14 December 2020 - NW2407
van der Merwe, Ms LL to ask the Minister of Social Development
(1)Whether, with reference to the recent statement of the spokesperson for the SA Social Security Agency (SASSA) that SASSA will no longer issue SASSA cards after the SA Reserve Bank issued a directive that the cards had been compromised and, therefore, the issuing of cards has been discontinued and the system must be replaced before 31 March 2021, she will furnish Ms L L van der Merwe with the relevant details as to (a) what the compromising of the SASSA cards entails and (b) how it was able to take place against the backdrop of multiple social security problems over the past few months; if not, why not, in each case; if so, what are the relevant details in each case; (2) whether she can guarantee that the next system whereby SASSA cards will be issued will be secure from similar threats to compromise the cards; if not, why not; if so, what are the relevant details?
1. The SASSA cards are actually bank cards issued by the South African Post Office on behalf of Postbank to approved applicants who choose to collect their social grants through the post office. The cards are not managed by SASSA at all.
In 2019, SASSA was alerted to the fact that the master keys for the cards had been compromised in the bank environment. The South African Reserve Bank as the responsible entity for the National Payment System then issued an instruction late in 2019 that all the current SASSA cards would have to be replaced as they are potentially compromised. However, the SARB also set conditions for the improvement of controls within the Postbank environment related to card manufacturing, storage and issuing. These have been addressed by Postbank.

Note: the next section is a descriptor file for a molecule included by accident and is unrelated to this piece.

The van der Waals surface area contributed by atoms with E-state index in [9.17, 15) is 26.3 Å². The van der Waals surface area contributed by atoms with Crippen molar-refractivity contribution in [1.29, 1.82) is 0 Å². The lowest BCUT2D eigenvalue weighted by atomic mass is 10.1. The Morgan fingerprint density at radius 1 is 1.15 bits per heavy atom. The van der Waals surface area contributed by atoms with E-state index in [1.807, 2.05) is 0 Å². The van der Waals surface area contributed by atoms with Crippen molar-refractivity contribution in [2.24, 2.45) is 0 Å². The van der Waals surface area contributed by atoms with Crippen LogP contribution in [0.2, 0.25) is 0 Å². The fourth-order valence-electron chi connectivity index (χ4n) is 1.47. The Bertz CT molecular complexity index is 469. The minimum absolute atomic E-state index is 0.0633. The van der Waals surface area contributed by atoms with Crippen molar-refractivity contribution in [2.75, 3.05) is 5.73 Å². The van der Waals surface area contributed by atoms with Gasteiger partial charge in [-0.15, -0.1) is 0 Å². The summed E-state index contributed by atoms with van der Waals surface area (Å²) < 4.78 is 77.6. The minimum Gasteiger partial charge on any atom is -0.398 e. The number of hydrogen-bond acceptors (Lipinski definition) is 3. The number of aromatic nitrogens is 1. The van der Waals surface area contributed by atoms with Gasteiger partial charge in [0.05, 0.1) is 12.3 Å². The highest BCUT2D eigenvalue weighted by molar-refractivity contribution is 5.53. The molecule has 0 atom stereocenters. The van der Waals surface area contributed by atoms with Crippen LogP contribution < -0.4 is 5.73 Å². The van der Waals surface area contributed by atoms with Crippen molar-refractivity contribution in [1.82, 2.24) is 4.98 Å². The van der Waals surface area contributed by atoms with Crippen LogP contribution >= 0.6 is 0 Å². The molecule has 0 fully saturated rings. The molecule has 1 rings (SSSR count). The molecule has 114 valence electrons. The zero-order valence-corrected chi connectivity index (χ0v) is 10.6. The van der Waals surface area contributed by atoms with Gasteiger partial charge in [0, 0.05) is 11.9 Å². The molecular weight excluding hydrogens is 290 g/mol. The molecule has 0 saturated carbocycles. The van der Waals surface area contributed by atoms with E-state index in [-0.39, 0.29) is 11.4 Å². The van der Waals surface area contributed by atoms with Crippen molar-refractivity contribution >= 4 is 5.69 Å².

Given the need to replace the cards in circulation, SASSA took a decision not to issue any more of the existing cards, as the need to replace them within a very short period would inconvenience social grant beneficiaries.
Discussions are underway with SAPO and Postbank to ensure that the replacement of the cards is done with the least disruption to the clients.
It must be noted that the potentially compromised cards did not result in any social grant beneficiary losing any social grant money. The fraud that has been experienced by social grant clients has been as a result of poor implementation of controls in the management of the cards within the post office environment, and not because of the security of the card itself.
b) The security lapse for the master keys of the SASSA cards is not something which happened within the past few months, but right at the start of the payment contract with SAPO. It took some time to surface and, once made public, was addressed by the South African Reserve Bank.
c) As explained, SASSA is not the custodian of the cards. These are banking instruments which are managed within a banking environment. Fighting crime and corruption, including the detection of fraud, is a key national priority and SASSA is committed to play its part.